European markets climbed after German exports reached their highest levels since late 2008, indicating the country's economy is recovering much faster than previously thought. There were concerns this spring that mounting government debt in countries like Greece, Spain and Portugal would stagnate Europe's economy. The German exports report was the latest data from the continent that showed the pace of growth is speeding up rather than slowing down.
Futures were also getting a lift after investors rethought their initial disappointment to the resignation of Hewlett-Packard Co.'s CEO. And McDonald's Corp. said a key sales figure rose 7 percent last month.
Investors are still concerned though that domestic economic data continues to point toward a slowdown in growth. That has added to the importance of the Fed's meeting Tuesday. There are no economic reports due out Monday that could provide investors with clear signs about the recovery.
The Fed will likely leave interest rates at historic lows, but could signal plans to restart some stimulus programs.
The Fed let many programs expire this year, such as purchasing mortgage-backed securities, as it appeared the recovery was gaining steam. The Fed could hint Tuesday that it is ready to start new programs to encourage lending even if it doesn't implement them immediately.
In the statement that accompanies the interest-rate decision, the Fed is expected to provide its assessment of future growth. Chairman Ben Bernanke spooked markets just a few weeks ago when he said the forecast for recovery remains "unusually uncertain."
Momentum has slowed as companies remain skittish about hiring a significant amount of workers and people worried about their jobs cut back on spending. Analysts have said strong economic growth will not occur until there are consistent signs that private employers are ramping up hiring.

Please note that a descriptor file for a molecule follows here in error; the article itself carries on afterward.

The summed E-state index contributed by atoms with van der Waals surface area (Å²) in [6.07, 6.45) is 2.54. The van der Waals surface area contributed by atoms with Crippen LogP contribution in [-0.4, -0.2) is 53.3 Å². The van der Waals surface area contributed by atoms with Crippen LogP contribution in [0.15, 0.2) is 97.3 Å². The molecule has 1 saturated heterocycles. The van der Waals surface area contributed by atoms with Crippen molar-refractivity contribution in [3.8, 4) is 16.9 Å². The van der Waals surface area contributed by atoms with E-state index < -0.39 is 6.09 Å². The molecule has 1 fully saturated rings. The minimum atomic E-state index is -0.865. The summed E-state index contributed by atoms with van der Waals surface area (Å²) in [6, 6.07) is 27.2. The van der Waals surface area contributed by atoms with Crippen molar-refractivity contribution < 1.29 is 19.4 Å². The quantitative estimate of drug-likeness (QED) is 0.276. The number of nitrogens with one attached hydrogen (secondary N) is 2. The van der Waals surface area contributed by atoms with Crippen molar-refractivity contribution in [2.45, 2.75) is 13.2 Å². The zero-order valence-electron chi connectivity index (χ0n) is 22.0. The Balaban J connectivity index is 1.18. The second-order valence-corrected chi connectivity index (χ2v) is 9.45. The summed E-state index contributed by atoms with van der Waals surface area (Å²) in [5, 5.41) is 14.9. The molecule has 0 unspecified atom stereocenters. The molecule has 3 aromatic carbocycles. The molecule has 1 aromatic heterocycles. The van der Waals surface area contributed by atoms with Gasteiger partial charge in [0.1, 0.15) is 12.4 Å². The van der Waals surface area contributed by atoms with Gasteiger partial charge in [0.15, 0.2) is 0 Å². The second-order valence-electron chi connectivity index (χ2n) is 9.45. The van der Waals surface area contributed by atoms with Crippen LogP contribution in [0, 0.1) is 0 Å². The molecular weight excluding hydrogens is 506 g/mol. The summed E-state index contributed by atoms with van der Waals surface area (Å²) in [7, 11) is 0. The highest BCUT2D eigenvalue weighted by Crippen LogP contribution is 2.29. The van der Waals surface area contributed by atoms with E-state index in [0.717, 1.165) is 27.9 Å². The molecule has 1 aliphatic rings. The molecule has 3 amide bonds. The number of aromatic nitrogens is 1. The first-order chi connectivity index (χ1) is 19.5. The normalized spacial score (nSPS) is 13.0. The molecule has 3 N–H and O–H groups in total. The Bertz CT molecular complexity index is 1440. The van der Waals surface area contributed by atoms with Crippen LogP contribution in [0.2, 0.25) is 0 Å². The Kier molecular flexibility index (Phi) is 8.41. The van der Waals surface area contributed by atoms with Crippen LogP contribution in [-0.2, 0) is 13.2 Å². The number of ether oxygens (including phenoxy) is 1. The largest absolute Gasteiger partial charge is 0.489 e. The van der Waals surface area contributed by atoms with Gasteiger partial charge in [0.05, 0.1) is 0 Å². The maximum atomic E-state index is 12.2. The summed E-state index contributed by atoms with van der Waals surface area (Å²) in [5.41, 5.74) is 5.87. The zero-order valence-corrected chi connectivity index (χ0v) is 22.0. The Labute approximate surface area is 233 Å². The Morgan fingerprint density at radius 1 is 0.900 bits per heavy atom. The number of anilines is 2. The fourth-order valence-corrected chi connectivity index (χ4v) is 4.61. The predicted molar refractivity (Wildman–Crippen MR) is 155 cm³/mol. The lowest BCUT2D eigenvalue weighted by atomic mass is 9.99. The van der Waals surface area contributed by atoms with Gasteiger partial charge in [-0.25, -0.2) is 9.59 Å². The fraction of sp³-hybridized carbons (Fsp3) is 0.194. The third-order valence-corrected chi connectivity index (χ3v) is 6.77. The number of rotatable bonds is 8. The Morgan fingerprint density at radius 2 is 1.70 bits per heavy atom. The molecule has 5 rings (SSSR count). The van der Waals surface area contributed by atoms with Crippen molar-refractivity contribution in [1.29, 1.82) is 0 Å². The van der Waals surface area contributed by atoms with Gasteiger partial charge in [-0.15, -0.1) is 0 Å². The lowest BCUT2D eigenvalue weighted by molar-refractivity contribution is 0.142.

Ahead of the opening bell, Dow Jones industrial average futures rose 45, or 0.4 percent, to 10,658. Standard & Poor's 500 index futures rose 5.20, or 0.5 percent, to 1,124.70, while Nasdaq 100 index futures rose 7.50, or 0.4 percent, to 1,910.00.
Germany's DAX index gained 1.3 percent, Britain's FTSE 100 rose 1.4 percent, and France's CAC-40 rose 1.6 percent. Japan's Nikkei stock average fell 0.7 percent.
In corporate news, Hewlett-Packard CEO Mark Hurd was forced to resign on Friday after a sexual harassment claim led to the discovery he falsified expense reports. HP shares rose 95 cents, or 2.3 percent, to $42.80 in pre-opening trading. Shares dropped nearly 10 percent in after-hours trading Friday when his resignation was announced.
McDonald's rose 61 cents to $72.35 after saying sales at stores open at least 13 months jumped in July, including a 5.7 percent increase in the U.S.Both HP and McDonald's are Dow components.
Stocks slid Friday, but closed the day well off their lows after the Labor Department said the unemployment rate remained at 9.5 percent in July and private employers hired fewer people than forecast last month.
The Dow closed down just 21 points Friday after being down as much as 160 points earlier in the day. Trading volume remained extremely light, which can exaggerate gains and losses.
Bond prices traded in a narrow range Monday. The yield on the benchmark 10-year Treasury note, which moves opposite its price, was unchanged at 2.82 percent, compared with late Friday.